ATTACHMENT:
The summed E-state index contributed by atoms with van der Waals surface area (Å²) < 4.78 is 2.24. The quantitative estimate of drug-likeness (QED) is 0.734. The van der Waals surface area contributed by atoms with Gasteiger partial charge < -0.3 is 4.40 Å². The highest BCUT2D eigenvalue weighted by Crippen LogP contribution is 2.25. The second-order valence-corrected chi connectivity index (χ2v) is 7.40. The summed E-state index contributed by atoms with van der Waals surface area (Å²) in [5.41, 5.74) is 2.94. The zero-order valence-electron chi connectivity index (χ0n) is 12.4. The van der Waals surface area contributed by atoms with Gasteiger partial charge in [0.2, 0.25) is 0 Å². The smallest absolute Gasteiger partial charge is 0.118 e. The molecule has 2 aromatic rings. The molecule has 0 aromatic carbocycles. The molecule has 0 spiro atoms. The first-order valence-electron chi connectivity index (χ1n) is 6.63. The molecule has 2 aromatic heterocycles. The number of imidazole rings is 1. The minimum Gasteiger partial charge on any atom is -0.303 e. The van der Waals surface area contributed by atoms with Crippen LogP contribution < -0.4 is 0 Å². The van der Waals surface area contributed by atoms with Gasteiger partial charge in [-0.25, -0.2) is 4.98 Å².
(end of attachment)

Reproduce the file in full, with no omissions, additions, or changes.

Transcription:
The summed E-state index contributed by atoms with van der Waals surface area (Å²) < 4.78 is 2.24. The quantitative estimate of drug-likeness (QED) is 0.734. The van der Waals surface area contributed by atoms with Gasteiger partial charge < -0.3 is 4.40 Å². The highest BCUT2D eigenvalue weighted by Crippen LogP contribution is 2.25. The second-order valence-corrected chi connectivity index (χ2v) is 7.40. The summed E-state index contributed by atoms with van der Waals surface area (Å²) in [5.41, 5.74) is 2.94. The zero-order valence-electron chi connectivity index (χ0n) is 12.4. The van der Waals surface area contributed by atoms with Gasteiger partial charge in [0.2, 0.25) is 0 Å². The smallest absolute Gasteiger partial charge is 0.118 e. The molecule has 2 aromatic rings. The molecule has 0 aromatic carbocycles. The molecule has 0 spiro atoms. The first-order valence-electron chi connectivity index (χ1n) is 6.63. The molecule has 2 aromatic heterocycles. The number of imidazole rings is 1. The minimum Gasteiger partial charge on any atom is -0.303 e. The van der Waals surface area contributed by atoms with Crippen LogP contribution < -0.4 is 0 Å². The van der Waals surface area contributed by atoms with Gasteiger partial charge in [-0.25, -0.2) is 4.98 Å².